RUMORS AT COURT includes my all-time favorite historical personage: Katherine Swynford. She was the lifelong mistress of John of Gaunt, the king’s son, became his third wife late in their lives, and their descendants sat on the throne of England. Their love story sparked my interest in the English royal family of the 14th century, so I’m excited that this book includes them as secondary characters.
Your heroines are feisty, but always believable (even when they’re disguised as men). One of my favourites, Anne of Stamford from Secrets at Court, has a clubfoot, but doesn’t let herself become a victim. How hard is it to write three-dimensional, feminist heroines in an era when women had comparatively few rights?
Thank you for that lovely compliment. I wanted very much to do justice to Anne. But you are right. It can be frustrating to create characters who are believable both in their own era and to modern eyes. A medieval woman had three career paths: nun, prostitute, or wife. Obviously, only one of these belongs in a romance novel! The only women who might hope for a breath of independence were widows, such as Valerie of Florham, the heroine of RUMORS AT COURT. And her hopes are dashed when she is forced to marry. In some ways, the lack of external rights forces a writer to wrestle with the question: How could a woman navigate such a world and maintain any sense of self? Perhaps that’s what leads me to create strong women. They had to have strength of character to survive.
Rob Brunson from Taken by the Border Lord is one of my all-time favourite romantic heroes (I like dark and brooding). Do you have a favourite hero and heroine? They can be from different books.
So glad you liked Rob. He was the strong, silent type and a bit of a puzzle to me for some time. Usually, I say my favorite is the one I’m working on. And it’s hard for me to separate the hero from the heroine. They are created, literally, to be together. With all those caveats, however, I do have a fondness for Jane and Duncan from IN THE MASTER’S BED. In some ways, Jane’s situation is most similar to many of today’s women, working in a man’s world.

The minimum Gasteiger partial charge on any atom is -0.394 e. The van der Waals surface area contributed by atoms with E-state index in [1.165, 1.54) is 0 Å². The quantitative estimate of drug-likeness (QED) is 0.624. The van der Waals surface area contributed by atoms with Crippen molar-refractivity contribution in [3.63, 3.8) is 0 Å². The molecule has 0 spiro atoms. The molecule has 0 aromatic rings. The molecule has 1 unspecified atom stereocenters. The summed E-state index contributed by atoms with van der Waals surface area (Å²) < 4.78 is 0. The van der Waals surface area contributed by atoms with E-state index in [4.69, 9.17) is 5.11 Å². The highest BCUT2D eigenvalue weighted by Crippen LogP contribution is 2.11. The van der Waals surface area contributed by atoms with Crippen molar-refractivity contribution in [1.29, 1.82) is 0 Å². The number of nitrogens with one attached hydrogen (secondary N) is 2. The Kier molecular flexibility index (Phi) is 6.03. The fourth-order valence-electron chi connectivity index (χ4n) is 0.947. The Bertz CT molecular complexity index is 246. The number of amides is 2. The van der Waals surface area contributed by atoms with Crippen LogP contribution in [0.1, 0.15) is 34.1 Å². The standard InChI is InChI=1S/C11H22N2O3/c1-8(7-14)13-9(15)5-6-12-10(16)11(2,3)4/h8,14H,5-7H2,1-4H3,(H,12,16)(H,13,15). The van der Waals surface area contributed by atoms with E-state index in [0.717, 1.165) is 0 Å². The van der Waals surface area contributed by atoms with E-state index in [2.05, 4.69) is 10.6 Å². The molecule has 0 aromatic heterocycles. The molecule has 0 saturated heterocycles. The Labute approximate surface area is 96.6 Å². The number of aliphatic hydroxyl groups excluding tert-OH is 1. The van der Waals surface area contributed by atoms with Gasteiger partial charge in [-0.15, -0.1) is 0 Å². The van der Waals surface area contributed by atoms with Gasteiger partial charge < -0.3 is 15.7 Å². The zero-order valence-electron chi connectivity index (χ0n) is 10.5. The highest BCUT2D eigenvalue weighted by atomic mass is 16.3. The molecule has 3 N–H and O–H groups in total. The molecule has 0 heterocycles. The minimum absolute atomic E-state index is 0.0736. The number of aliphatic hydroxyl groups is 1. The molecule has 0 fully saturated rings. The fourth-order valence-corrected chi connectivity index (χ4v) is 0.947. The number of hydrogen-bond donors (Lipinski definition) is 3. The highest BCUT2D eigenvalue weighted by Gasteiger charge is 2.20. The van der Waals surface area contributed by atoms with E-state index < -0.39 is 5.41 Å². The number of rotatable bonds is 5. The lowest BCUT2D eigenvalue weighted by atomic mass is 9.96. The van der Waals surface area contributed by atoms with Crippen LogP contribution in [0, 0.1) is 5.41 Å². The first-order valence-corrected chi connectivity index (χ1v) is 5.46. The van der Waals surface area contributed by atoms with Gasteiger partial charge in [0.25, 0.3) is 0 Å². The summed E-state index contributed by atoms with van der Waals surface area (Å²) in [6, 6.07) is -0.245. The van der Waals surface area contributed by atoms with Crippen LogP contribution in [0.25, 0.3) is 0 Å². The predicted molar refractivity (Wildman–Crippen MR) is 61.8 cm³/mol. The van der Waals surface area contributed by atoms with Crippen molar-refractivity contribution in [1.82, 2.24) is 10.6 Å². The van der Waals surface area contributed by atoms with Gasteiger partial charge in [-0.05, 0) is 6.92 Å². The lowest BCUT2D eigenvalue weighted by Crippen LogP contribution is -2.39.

Last of all, the desert island question. If you could only take 1 book, 1 film and 1 piece of music to a desert island, what would they be?
I would take James Joyce’s Ulysses, because I once promised my parents to read it and I think being alone on a desert island with the book might be my only shot! And a movie? Maybe Tom Hanks’ CASTAWAY for inspiration and encouragement…But you meant the question a little differently, didn’t you?
I’d have to say my favorite book is KATHERINE by Anya Seton. That’s the novel that told the love story of John and Katherine, who now appear in RUMORS AT COURT and started my interest in the English Royal Family. I could list so many favorite movies, but must say I’ve watched PRETTY WOMAN over and over. It’s a perfect romance structure.
But one piece of music? Impossible. I have music playing all day long to suit, or create, my mood. And each book has a soundtrack. It helps keep me at the keyboard, because once I put on that music, I automatically open the book file. For RUMORS AT COURT, I played many versions of Stella Splendens, one of the oldest written songs. It is found in a 14th century Spanish manuscript — very appropriate, since in the book, the king’s son has married the ostensible Queen of Castile (Spain) who now lives in England, longing to return home. I like to think she knew the song and it would have reminded her of her native land.
Thank you so much for chatting with me. I can’t wait to read the book!